Google screen resolution statistics overlay...

This is a useful, although it could be designed nicer, tool for seeing the percentage of users viewing web pages at a given resolution (illustrated by the coloured areas):

 

browsersize.googlelabs

 

Further information on the development of the tool can be found here.

Dave White's GUID generator...

This is a great little tool for generating files full of randomised GUIDs... In Dave's words: "think index colums of databases and record IDs for user lists etc"

http://davewhite.net/guidgen/

What the Font???

How cool is this? new.myfonts.com/WhatTheFont/ 

If you've ever been wondering what a certain font is you can upload an image of it at this URL and it comes back with some guesses. I tried it with an image of some Rotis Sans Serif characters at 25pixels height (25% of the recommended height of 100pixels) and it was spot on!

Loving it!

PX to EM...

Now this is good: pxtoem.com 

I found the link to it on Dave White's blog and its pretty damn groovy. It is hailed as “px to em conversion made simple”. Type a base font size in pixels, and the tool will produce a complete pixel to em conversion table, making elastic Web design much easier to produce.

I like those apples :o)

Windows Live Writer Beta...

After trying to embed video into a blog entry earlier I soon discovered that this blog engine (BlogEngine – current version at the bottom of this page) won’t handle the <embed> code in the online editor. As quick as a Flash I was bending Dave’s (very patient) ear to this fact via MSN. He calmly suggested I download Windows Live Writer Beta. After a quick moan about Microsoft (which Dave cheerfully absorbed) I bit the bullet and installed WLW Beta from: http://download.live.com/ 

I am using it now and I have to be honest – it seems fairly good. (My computer is running a little slow but I can’t be sure that's because of WLW or some of the other programs I have running – I am doing some very heavy vector work on multiple files this morning). After installing a simple wizard asked me for my blog URL, username and password and that was it – I was up and running.

WLW Screenshot

I am able to edit in rich text mode or the HTML source and can even switch to a full preview of the blog entry, using my CSS styles, during editing. It also features a spell-check and loads of other useful tools. Most importantly I can now embed the YouTube video code that the standard online editor wouldn't allow.

The only annoying thing I’ve come across so far is that adding an image seems to be unnecessarily complicated. It allows you to add all sorts of styles (drop shadows, margins etc) to your image but I would imagine any serious blogger has all that set up in their CSS. It also imported it at an odd size and I had to wade through some settings to get it to place it at the size I originally wanted.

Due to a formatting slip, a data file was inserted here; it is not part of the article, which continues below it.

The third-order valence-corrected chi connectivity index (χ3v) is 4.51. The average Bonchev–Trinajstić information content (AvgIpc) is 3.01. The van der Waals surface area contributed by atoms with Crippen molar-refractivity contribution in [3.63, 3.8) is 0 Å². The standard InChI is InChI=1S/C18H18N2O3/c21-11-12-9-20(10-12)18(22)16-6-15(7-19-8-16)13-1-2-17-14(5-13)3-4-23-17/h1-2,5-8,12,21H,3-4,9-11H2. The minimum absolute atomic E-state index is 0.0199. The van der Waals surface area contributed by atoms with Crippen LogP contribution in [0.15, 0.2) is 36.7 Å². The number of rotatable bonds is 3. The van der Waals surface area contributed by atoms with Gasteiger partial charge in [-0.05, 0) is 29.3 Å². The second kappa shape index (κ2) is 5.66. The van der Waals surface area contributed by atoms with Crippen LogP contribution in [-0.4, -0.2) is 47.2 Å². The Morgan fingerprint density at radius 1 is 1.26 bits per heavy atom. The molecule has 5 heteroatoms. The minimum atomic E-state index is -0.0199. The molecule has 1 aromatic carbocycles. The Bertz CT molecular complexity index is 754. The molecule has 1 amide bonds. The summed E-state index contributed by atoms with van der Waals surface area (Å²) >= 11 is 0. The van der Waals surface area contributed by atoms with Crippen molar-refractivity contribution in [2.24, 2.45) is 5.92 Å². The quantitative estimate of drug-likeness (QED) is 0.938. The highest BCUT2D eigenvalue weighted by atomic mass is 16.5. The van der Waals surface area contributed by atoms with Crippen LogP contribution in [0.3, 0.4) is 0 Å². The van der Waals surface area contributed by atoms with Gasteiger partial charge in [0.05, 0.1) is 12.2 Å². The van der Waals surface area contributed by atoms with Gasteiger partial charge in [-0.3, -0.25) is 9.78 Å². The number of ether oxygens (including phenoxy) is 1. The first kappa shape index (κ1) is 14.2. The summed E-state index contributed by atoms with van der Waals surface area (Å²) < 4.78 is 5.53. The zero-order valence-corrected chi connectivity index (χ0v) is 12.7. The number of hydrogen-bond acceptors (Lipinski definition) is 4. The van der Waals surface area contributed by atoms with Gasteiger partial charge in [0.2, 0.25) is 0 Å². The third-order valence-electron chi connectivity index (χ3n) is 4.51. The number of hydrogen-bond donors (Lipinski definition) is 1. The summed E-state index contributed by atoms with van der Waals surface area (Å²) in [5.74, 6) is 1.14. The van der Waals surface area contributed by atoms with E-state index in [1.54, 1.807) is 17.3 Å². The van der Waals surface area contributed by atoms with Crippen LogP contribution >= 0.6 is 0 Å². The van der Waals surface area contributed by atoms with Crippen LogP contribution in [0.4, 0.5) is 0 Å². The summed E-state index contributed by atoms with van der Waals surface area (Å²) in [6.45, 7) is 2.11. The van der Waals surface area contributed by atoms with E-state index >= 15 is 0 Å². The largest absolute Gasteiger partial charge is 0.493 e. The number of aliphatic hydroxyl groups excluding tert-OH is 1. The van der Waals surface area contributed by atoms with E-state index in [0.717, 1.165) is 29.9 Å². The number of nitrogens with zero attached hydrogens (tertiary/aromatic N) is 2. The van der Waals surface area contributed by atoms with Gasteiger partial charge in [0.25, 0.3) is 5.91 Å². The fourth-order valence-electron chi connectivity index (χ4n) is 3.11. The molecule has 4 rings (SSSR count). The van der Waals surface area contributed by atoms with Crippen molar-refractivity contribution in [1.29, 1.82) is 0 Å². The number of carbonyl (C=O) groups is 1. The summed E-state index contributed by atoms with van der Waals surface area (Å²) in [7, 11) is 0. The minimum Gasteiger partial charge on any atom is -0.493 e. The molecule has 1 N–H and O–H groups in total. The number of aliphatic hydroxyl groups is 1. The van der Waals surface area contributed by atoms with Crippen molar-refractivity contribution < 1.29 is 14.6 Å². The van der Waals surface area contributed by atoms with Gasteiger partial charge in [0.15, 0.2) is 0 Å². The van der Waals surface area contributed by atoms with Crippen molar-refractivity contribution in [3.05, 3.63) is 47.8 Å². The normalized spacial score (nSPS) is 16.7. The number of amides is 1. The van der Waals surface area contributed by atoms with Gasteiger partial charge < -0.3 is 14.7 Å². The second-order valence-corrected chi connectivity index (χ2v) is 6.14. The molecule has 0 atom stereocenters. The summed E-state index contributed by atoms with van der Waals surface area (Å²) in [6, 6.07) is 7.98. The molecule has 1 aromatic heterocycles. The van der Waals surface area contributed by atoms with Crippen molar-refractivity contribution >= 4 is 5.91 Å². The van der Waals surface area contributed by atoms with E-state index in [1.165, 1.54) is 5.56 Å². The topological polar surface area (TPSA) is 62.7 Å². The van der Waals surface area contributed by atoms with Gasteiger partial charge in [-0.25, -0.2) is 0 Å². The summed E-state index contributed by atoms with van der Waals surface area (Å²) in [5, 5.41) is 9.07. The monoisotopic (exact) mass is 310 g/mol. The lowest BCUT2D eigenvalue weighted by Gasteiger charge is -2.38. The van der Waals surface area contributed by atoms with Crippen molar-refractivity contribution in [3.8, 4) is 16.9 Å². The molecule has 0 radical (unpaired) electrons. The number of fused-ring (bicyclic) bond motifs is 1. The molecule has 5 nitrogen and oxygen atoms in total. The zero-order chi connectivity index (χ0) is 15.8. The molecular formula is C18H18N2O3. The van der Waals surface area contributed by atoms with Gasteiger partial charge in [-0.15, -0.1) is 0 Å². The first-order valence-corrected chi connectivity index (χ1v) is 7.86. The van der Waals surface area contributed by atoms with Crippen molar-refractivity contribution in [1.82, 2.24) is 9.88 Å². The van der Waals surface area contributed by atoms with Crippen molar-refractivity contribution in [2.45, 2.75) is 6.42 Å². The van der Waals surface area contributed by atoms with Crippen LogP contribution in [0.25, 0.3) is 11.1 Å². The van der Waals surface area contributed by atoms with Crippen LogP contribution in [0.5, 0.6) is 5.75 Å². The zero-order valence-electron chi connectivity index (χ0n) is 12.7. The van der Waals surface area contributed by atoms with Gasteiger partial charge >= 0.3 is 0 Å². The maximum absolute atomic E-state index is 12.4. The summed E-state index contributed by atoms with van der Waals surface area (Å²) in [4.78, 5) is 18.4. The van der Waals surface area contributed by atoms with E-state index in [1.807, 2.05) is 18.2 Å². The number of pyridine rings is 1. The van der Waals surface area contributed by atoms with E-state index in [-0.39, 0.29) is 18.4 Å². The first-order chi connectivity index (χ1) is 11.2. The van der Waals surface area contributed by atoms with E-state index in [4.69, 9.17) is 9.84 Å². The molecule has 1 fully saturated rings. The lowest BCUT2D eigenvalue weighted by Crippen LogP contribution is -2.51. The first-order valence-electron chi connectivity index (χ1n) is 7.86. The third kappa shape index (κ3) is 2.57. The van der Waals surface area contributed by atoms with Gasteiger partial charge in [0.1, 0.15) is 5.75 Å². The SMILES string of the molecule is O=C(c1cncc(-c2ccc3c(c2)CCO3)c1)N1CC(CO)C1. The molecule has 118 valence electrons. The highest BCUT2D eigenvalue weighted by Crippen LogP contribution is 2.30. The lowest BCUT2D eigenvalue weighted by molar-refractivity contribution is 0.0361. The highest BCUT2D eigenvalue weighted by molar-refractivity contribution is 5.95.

Overall though – not bad. I’m sure I’ll work out the little annoyances in time. Seven out of ten.

Scaling embedded YouTube videos...

I posted my first blog entry with embedded video this morning. As you’d expect I simply copied the supplied embed code from the relative video on YouTube (with customised colour of course) and pasted it in my post*. As my blog text column is only 350pixels wide and YouTube’s default video width is 425pixels this meant that I had to resize the video whilst maintaining the videos width to height ratio. How? Easy...

In your YouTube embed code you will see TWO instances of:

width="425" height="344"

Simply change the BOTH the instances to the width and height you require. In my case the width="350". As the ratio of the YouTube window seems to be roughly 1.2:1 to find the height simply divide your width by 1.2

width / 1.2 = height
350 / 1.2 = 291.666 (I rounded down to 291)

Once you’ve plugged in your new numbers the video window will be nicely resized.

J

* Therein lay some problems leading me to have to download WLW Beta – but more on this later.

Online Lipsum generator...

Just remembered this - a site allowing you to generate random Lipsum (Latin) for use when laying out where text is going to go.

www.lipsum.com

Scroll down a little and look to the right to see the generation tool. 

Adobe Kuler complimentary colour swatch creation tool...

This is a little online tool by Adobe that I've recently sarted using. Its pretty useful for picking out sets of complimentary colours and generating swatches:

kuler.adobe.com

You can also see sets created by other designers.